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VOLUME XCVII —NO. 53.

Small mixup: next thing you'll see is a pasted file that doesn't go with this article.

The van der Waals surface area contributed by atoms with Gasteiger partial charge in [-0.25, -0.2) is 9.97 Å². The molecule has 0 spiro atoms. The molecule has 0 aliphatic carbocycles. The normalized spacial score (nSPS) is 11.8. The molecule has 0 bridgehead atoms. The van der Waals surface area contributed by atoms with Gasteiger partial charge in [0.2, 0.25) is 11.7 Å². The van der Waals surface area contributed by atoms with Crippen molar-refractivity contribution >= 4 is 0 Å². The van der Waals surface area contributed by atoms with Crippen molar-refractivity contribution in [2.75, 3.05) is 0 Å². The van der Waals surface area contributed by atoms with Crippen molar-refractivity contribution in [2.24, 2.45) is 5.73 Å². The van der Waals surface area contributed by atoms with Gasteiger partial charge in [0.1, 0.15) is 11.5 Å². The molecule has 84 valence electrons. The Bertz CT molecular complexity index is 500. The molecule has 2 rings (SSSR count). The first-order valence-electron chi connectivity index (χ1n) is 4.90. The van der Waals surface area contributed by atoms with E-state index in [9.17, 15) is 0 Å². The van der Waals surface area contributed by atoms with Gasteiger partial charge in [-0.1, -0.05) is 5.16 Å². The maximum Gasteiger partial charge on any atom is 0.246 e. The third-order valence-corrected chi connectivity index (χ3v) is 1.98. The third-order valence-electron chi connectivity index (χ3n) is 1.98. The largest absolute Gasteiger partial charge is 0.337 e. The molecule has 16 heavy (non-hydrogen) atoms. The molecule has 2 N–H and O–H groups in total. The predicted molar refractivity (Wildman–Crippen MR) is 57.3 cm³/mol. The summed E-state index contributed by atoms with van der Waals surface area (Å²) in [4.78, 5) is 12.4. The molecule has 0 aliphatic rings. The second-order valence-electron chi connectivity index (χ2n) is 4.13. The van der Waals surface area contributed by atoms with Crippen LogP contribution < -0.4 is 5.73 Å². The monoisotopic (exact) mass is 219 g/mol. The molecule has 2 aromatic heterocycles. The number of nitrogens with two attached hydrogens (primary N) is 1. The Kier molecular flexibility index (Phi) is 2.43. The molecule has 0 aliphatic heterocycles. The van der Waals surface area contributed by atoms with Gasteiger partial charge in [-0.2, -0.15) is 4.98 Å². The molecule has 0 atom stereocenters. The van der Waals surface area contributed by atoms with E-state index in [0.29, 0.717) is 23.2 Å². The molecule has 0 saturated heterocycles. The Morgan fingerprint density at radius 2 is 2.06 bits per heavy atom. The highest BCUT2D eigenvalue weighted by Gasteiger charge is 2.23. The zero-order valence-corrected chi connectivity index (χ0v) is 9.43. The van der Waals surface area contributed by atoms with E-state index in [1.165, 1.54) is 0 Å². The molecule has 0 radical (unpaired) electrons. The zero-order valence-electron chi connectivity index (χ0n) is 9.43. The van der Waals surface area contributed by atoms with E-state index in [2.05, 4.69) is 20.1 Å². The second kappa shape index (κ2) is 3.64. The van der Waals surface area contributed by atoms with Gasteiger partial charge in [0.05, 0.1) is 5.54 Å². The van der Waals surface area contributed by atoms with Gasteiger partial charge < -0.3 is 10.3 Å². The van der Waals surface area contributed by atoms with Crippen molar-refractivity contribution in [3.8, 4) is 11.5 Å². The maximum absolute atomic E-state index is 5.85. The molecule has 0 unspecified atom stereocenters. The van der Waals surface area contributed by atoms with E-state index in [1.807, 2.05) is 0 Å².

DEATH BIDES IN CROKER'S f AUTOMOBILE •Driver Is Killed and Owner Is Badly Injured. Macliliie Collides With a . Motor Cycle Chair In Florida. Accident Occurs While Politician's Son Is Speeding Racer Along the Beach. DATTONIA, Fla., Jan. 21.—While •speeding his racing automobile on the beach to-day Frank Croker, son of Richard Croker of New York, collided "with a motor oycle chair driven by one of the Ormond Hotel help. Croker's leg was broken. His chauffeur, Aaroul, was thrown forty feet in the air and landed on his forehead and was in stantly killed. The chair driver, New ton Stanley, had his left leg broken. Croker was in his racer, a 180-horse fower machine, with his mechanic, Aaroul, and was going at a mile-a-min ■ ute clip. Just ahead of him In the same direction coming up the beach from Daytonia to Ormond was a man on a motor cycle, which was wobbling . badly. Croker was driving his racer, and started to turn out of the way of • the motor cycle. As he did so one of .'.the front tires of his machine flew off . -and it rolled Into the sand. The ma • 'chine" turned o\ three times. The ma • chine crushed . loul's life out instant ly. Croker went out at the second turn '. and sustained a fracture of the right '• .leg at the knee and several broken ribs. t*ne of his ears is also badly torn. Croker was hnmediately taken to his ■ •'apartments and cared for by several . physicians, who worked for several hours In binding up his wounds. He • rallied from the shock and operation and will recover. The machine in turning went toward ' .the ocean and was partly submerged . by the tide. FAIL TO AGREE : UPON VERDICT Jurors in Sorenson Bribery Case Growing Out of the Land Frauds Are Dismissed PORTLAND, Jan. 21.—The jurors Bitting in the case of George Soren son, tried for attempting to bribe for mer United States District Attorney . John H. Hall in an effort to have him hush the land fraud cases in this State reported to Judge Bellinger to-day that it was Impossible for them to • agree upon a verdict. In discharging the jury Judge Bellinger called the at tention of Francis J. Heney, who is prosecuting the land fraud cases for the Government, t«o the failure of the jury to agree on a verdict in the face of evidence which Judge Bellingci said warranted but one verdict —that of conviction. The court urged Heney to summon the members of the jury be fore the Federal Grand Jury, that a • thorough investigation of the matter might be made. It is reported that two of the jurors are friends of the defendant, Soren- Bon. Dispatches from Washington have been published here to the effect that Senator Mitchell will return to Port land to insist upon an early trial, Infor mation having reached him that the • .prosecution is in no hurry to bring him to trial and that an official very closely connected with the prosecution of the land fraud cases has advised friends in this city that Senator Mitchell will not . be brought to trial for at least a year. Attorney Heney, who Is prosecuting the cases for the Government, when . shown the Washington dispatch to-day, ' said: "If any person made such a state ment It is utterly without foundation. The prosecution refrained from causing the arrest of either Senator Mitchell or Congressman Herrmann because both .. of them expressed anxiety to reach Washington to attend to public busi ness. "As prosecuting officer I concluded to await the adjournment of Congress before pressing their case for trial. I 'am ready and more than willing to give each of these gentleman a speedy trial, and the prosecution will urge the trial of their cases at the earliest day the court can take them up in the • next term commencing April 10, 1905, .and no postponement whatever will be ' asked for by the Government." ■ The Federal Grand Jury to-day re . turned an additional indictment against Sorenson, charging him with perjury in connection with the ac knowledgment of the relinquishment of . the George A. Howe homestead, one of the tracts in the "11-7" district. Lew Wallace's Condition Serious. INDIANAPOLIS, Ind., Jan. 21.— Word has been received from Craw fordsville that the condition of Gen eral Lew Wallace has taken a decided turn for the worse and Is now very serious. Death of Former Premier. BUDAPEST, Jan. 21.—Count Julius Ssapary, former Premier of Hungary, died to-day at Abbazia, Austria. THE WEATHER. Forecast made at San Francisco for thlrxy hours ending midnight, Janu ary 22: San Francisoo and vicinity—Clear ing Sunday; light south winds. A. O. McADIE, District Forecaster. PASSENGERS HELD CP BY MASKED MEI Bold Robbery Takes Place on a Train in Oregon.' Gold Watcb and Small Sum ol Money Are Taken \ From Travelers, It Is Believed That Bandits Intended to Attack the Express Gar but Lacked the Courage PORTLAND, Or.. Jan. 21—What is supposed to have been a plan to hold up the Oregon Railroad and Navigation Company's eastbound train No. 4, known as the Spokane flyer, was partly accomplished this evening just after the train left the Bast Portland station. Four masked men boarded the rear platform of the last car at the East Side depot. The track enters a dark ravine a few hundred feet south of the depot. As the train turned into the gulch the four men entered the smok ing compartment and commanded the occupants to throw up their hands. The thieves proceeded to go through their victims, from whom they secured about $100 and a gold watch. When these few passengers had been robbed the bandits' nerve seemed to have failed them, for they stopped the train and jumped off, disappearing in the heavy undergrowth along the sides of the gulch. Word was sent to the city and county authorities, who went at once to the bridge and quickly organized a posse, which started in search of the thieves. UNCLE SAM II ROLE OF PROTECTOR Becomes Financial Agent for the Debt and Revo lution - Burdened Repub lic of Santo Domingo SAN DOMINGO, Republic of Santo Domingo, Jan. 21.—A protocol be tween the Dominican Government and American Minister Daf 'son and Com mander F. C. Dillingham, TJ. S. N., In behalf of the American Government, was signed yesterday. The principal conditions are that the American Gov ernment guarantees the complete in tegrity of Dominican territory, agrees to undertake the adjustment of all ob ligations of the Dominican Govern ment, foreign and domestic, and the conditions of payments; to adjust un reasonable claims, and to determine the validity and amount of pending claims. Irf the case of the appoint ment of one or more commissions to reach such an adjustment the Domini can Government shall be represented fn order to protect its responsibility. The American Government will take charge of the existing custom-houses and those hereafter to be created and will name the employes necessary to their management, the duties they will exercise and their rights. These will be considered Dominicans and sub ject to the laws of the republic. Out of the revenues collected at the custom-houses of the republic the American Government will deliver to the Dominicans 45 per cent of the total of the gross amount for the purpose of attending to the necessities of the bud get. The remainder will be applied to the payment of the republic's debts. ALARM OF DEPOSITORS CAUSES BANK FAILURE Suspension Notice Posted on the Doors of a Lancaster Financial Coijcern. LANCASTER, Pa., Jan 21.—The following notice was posted on the doors of the City Savings Fund and Trust Company to-day: "The directors of this company have decided to close its business. They feel confident all debts will be paid in full." The company was organized in 1902 with a capital stock of $150,000. Prior to that time the business was conducted as a private banking insti tution under the name of D. P. Loch er & Son. It was stated that the alarm of the depositors during the present week made the closing of the bank imper ative. TRAINMEN MAY SETTLE TROUBLES WITHOUT STRIKE Employers of Pennsylvania Road and Management Confident That Peace Will Prevail. PHILADELPHIA, Jan. 21.—1t is now regarded as certain that- there will be no strike of the trainmen of the Pennsylvania Railroad. Negotia tions looking to a peaceful settlement of the differences between the com pany and the men have not been yet concluded, but after a conference of three hours to-day both sides ex pressed confidence in an ultimate amicable adjustment. THE Jff CALL FORTY-EIGHT PAGES—SAN FRANCISCO, SUNDAY, JANUARY 22, 1905—PAGES 25 TO 36. CZAR'S ARTILLERY READY FOR MOBS Battle May Occur in St. Petersburg To-Day CHALLENGES CHURCHILL TO A DUEL » Edward Clarkson Fa vors His Fists as Weapons. Special Cable to The Call and New York Herald. Copyright, 1006, by the New York Herald Publishing Company. LONDON, Jan. 21. —Much interest is taken in London in the story of a challenge to a pugilistic or wrestling duel, addressed to Winston Churchill by Edward Clarkson of Preston. Churchill has not taken any notice of Clarkson's letter. Indeed, the latter could hardly have hoped for any cog nizance to be taken of his truculent epistle, for Clarkson not merely de viated from the principles of duello in regard to what may be termed choice of weapons, but he neglected the ini tial formalities. Clarkson wrote, after making a de mand for an apology for Churchill' 3 remarks regarding the aged Member of Parliament for Preston, that if an apology were not forthcoming he (Clarkson) would be under the "pain ful necessity of requesting Churchill to fix time and place where they could settle the matter in true Lancashire fashion by Queensberry rules. Clark son's letter concluded by saying that if he failed to give Churchill the best drubbing the latter ever had he would feel asnamed of the name of Clark son. Churchill was described a few days ago as the best-hated man in English politics, which is assuredly a distinc tion that does not often accrue to a man of his years. On the other hand, Churchill received no longer ago than Thursday night last a tribute such as might' have turned an older head. He was chief guest at a banquet of the National Liberal Club, which is rare in the annals of that institution. Men who have grown old and done yeoman service in the cause of British Liber alism gathered to do him honor and for more than an hour listened with rapt attention to a speech which, even Churchill's enemies admitted, was equal to his best and most brilliant oratorical efforts. Senate Ready for Swayne Case. WASHINGTON, Jan. 21.—The Sen ate, Just before adjournment to-day, received from the House notification that that body had named managers to conduct the impeachment proceed ings against Charles Swayne, United States District Judge for the North ern District of Florida. The Senate immediately adopted a resolution say ing that It was prepared to proceed with the cas«. ST. PETERSBURG PALACE BEFORE WHICH THE STRIKERS WILD ATTEMPT TO ASSEMBLE TO-DAY AND CZAR'S REL ATIVE WHO IS IN COMMAND THERE WITH TROOPS AND MACHINE GUNS TO CHECK ANY ATTEMPT TO CARRY OUT THE PROGRAMME OF THE UNION LEADERS. HANGS HIMSELF IN A THEATER'S PROPERTY ROOM Chorus Singer in Madame Nordica's Company Quits Life's Battle, Special Dispatch to Th* Call. NEW YORK, Jan. 21.—Gay throngs were passing into the Metropolitan Opera-house this afternoon to witness the production of "La Giaconda" and singers and chorus were making ready for the curtain's rise when a real trag edy was enacted behind the scenes. De spondent over news that his aged father and mother, in Germany, were ill and probably dying, Fritz Tasch, one of the leading chorus singers, went to the property room on the third floor and hanged himself. During the last three days the man agement of the opera-house had been aware of Tasch's mental condition and had made many efforts to cheer him VP. He told of having received letters from his old home at Cologne, Ger many, which said that his father and mother were near death. He said that he was their supporter; that he had not seen them in many years and that he wished to resign his position to go to them. Before any of the other singers were about to-day he appeared at the opera house, where he was handed three let ters, two of which had been received by the last steamship from Europe. He retired and was not seen again until his inanimate body was found by Charles Link and Caesar Casamast tn the property room. Mme. Nordics, who sang the leading role, expressed great regret at the sing er's death, while in the chorus the greatest of gloom prevailed. DISTRIBUTING NEW CABINET PORTFOLIOS Roovier to Retain Delcasse at Head ol French Foreign Oflice. > PARIS, Jan. 21.—The formation of a new Cabinet under the Presidency of Rouvler is well under way. Following a lengthy conference with President Loubet this morning, Rouvier spent the day consulting with those whom he hopes to enlist in the Ministry. Those with whom he had interviews included Delcasse, who, it is certain, will retain the portfolio of Foreign Affairs in the new Cabinet; Sarrien, who It is reason ably certain will be Minister of Jus tice, and Deluzes Etienne, Bienvenu Martin, Jean Dupuy and Antonio Du bost, who probably will be Included In the final list. Senators Poincarre and Jauthier also are expected to be mem bers. DENIES RUMOR THAT HIS RESIGNATION IS WANTED Archbishop Chapelle of New Orleans Declares Report From Rpmc Is Foundatlonless. 1 ROME, Jan. 21. —It is announced at the "Vatican that the authorities there are surprised at the fact that, con trary to agreement, Archbishop Cha pelle of New Orleans has not yet for warded his resignation as apostolic delegate to Cuba. The authorities are discussing the measures to be adopted in the case of Archbishop Chapelle. NEW ORLEANS. Jan. 21.—When shown the Rome dispatch Archbishop Chapelle said: "There Is not a word of truth in that dispatch. The correspondent has been grievously misinformed. My resignation has not been asked for." GEMS FOUND IN GIZZARD OF CHICKEN lowa Girl Recovers a Valu able Necklace Lost Months Ago. Special Dispatch to Tne OaJl. DUBUQUE. lowa, Jan. 21.—1t was fortunate for Miss Mamie Gaulson of Fort Dodge that she had chicken for dinner to-day, for she recovered pos session of a much prized necklace, set with precious stones, that she lost two years ago. The chain was found stowed away in the gizzard of the fowl, where It evidently had been for months, as It is quite worn in some places. Miss Gaulson's family recently moved to town from a farm south of Gowrie. While picking flowers the young woman lost her necklace. When the family moved to town they sold all but a few of their fowls and these they killed, dressed, froze and packed In a barrel. When the gizzard of the last, a fat old hen, was opened, the inner lining was cut into and a lustrous speck was observed. Much to the surprise and delight of the young woman, her pre cious necklace fell upon the table. Artist's Injuries Prove Fatal. LONDON, Jan. 21.—Robert Brough, the artist, who was injured in the railroad accident on the Midland Rail road near Barnsley Thursday morn ing, died to-day in a hospital at Shef field. Indian Appropriation Bill Passed. WASHINGTON, Jan. 21.—The House to-day passed the Indian ap propriation bill. The appropriation was amended only in minor details, $50,000 being added for Indian edu cation. THE THEATERS. ALCAZAR—"The Girl and the Judge." Matinee to-day. CALIFORNIA—"Shaun Rhue." COLUMBIA—"A Country Mouse." CENTRAL — "A Working Girl's Wrongs." Matinee to-day. CHl'TES—Vaudeville: FISCHER'S —Vaudeville. GRAND—"The Silver 611pper." Mat inee to-day. ORPHEUM—Vaudeville. Matinee to day. TIVOLI—Grand Or>era. PRICE FIVE CENTS. Labor Leaders Ignore Emper or's Warning. ST. PETERSBURG, Jan. 22, 1:05 a. m.—Despite the assurances at mid night that the situation was well in hand and that ample steps had been taken to protect the vast industrial sec tion of St. Petersburg and insure the safety of the city, the greatest uneasi ness pervades the entire population. Picked troops are stationed at vari ous points in the city, and each house contains a miniature garrison, with gendarmes in the courtyards and ma chine guns read for the first emer gency. The Winter Palace is strongly picket ed, with Grand Duke Vladimir in com mand. Final Instructions were issued to-night. The plan of the Government is to prevent the workmen coming to the center of the city to-day, by guarding gates and bridges. A collision, there fore, is believed to be more likely to occur in the outskirts of St. Petersburg. Meantime the strikers are carrying out their original programme, The few mills and factories remaining active in the city were closed during the day, one of the last of them being the Gov ernment powder mill. Strike leaders visited every shop in the city, and all of thc-m, even those of thajautchers and bakers and laundries, were closed. Traffic was stopped on the street car lines, the carmen having Joined the strikers. LEADERS IGNORE WARNING. Preparations for the big demonstra tion at the Winter Palace square at 2 o'clock to-day have not been suspend ed, although the leaders have been warmd that it cannot take place and that the Emperor will not be there. The workmen are all convinced that Nich olas will appear and listen to the griev ances set forth in the petition. The deputation which on Friday took the invitation to Emperor Nicholas to attend the meeting has failed to gain access to his Majesty. Father Gopon to-day sent it by his secretary to Inte rior Minister Svlatopolk-Mirsky. During the day Antonius, Metropol itan of St. Petersburg, formally ex communicated Father Gopon on the ground that he was causing the people to rise against the Emperor, the head of the church. Rumors that the troops have plainly Indicated their sympathy with the strikers and that if it came to a col lision they would refuse to fire upon them are rife, and the workmen them selves are thorouhly convinced that such Is the case; but the authorities maintain that the loyalty of the troops is beyond question, pointing out that the only time Russian regiments show ed treachery was in the revolution of 18 ,, l They say that the troops then were practically soldiers of fortune, returning to Russia after the Napol Continued on Page *«. Cotart» S.